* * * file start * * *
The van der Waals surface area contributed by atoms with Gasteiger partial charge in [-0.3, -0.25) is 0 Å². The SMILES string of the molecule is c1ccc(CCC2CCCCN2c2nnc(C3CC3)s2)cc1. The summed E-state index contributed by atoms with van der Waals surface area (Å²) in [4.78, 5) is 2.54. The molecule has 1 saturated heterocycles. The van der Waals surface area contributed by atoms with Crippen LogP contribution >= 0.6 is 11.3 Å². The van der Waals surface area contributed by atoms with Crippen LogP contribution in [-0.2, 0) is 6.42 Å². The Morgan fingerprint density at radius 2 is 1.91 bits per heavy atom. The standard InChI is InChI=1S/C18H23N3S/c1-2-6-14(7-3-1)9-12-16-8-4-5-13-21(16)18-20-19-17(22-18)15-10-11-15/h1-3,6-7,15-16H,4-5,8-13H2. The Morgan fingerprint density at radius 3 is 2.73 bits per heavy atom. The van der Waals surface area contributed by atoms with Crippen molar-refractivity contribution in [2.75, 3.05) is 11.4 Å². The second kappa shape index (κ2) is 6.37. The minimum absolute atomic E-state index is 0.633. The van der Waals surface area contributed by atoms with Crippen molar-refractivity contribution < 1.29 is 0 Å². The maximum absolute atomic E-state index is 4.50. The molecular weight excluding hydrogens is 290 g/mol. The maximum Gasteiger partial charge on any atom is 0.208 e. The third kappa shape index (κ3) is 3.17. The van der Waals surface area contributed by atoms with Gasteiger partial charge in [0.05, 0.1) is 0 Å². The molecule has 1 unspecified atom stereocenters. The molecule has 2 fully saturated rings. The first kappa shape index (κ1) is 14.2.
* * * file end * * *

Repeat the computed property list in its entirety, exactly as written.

The van der Waals surface area contributed by atoms with Gasteiger partial charge in [-0.3, -0.25) is 0 Å². The SMILES string of the molecule is c1ccc(CCC2CCCCN2c2nnc(C3CC3)s2)cc1. The summed E-state index contributed by atoms with van der Waals surface area (Å²) in [4.78, 5) is 2.54. The molecule has 1 saturated heterocycles. The van der Waals surface area contributed by atoms with Crippen LogP contribution >= 0.6 is 11.3 Å². The van der Waals surface area contributed by atoms with Crippen LogP contribution in [-0.2, 0) is 6.42 Å². The Morgan fingerprint density at radius 2 is 1.91 bits per heavy atom. The standard InChI is InChI=1S/C18H23N3S/c1-2-6-14(7-3-1)9-12-16-8-4-5-13-21(16)18-20-19-17(22-18)15-10-11-15/h1-3,6-7,15-16H,4-5,8-13H2. The Morgan fingerprint density at radius 3 is 2.73 bits per heavy atom. The van der Waals surface area contributed by atoms with Crippen molar-refractivity contribution in [2.75, 3.05) is 11.4 Å². The second kappa shape index (κ2) is 6.37. The minimum absolute atomic E-state index is 0.633. The van der Waals surface area contributed by atoms with Crippen molar-refractivity contribution < 1.29 is 0 Å². The maximum absolute atomic E-state index is 4.50. The molecular weight excluding hydrogens is 290 g/mol. The maximum Gasteiger partial charge on any atom is 0.208 e. The third kappa shape index (κ3) is 3.17. The van der Waals surface area contributed by atoms with Gasteiger partial charge in [0.05, 0.1) is 0 Å². The molecule has 1 unspecified atom stereocenters. The molecule has 2 fully saturated rings. The first kappa shape index (κ1) is 14.2.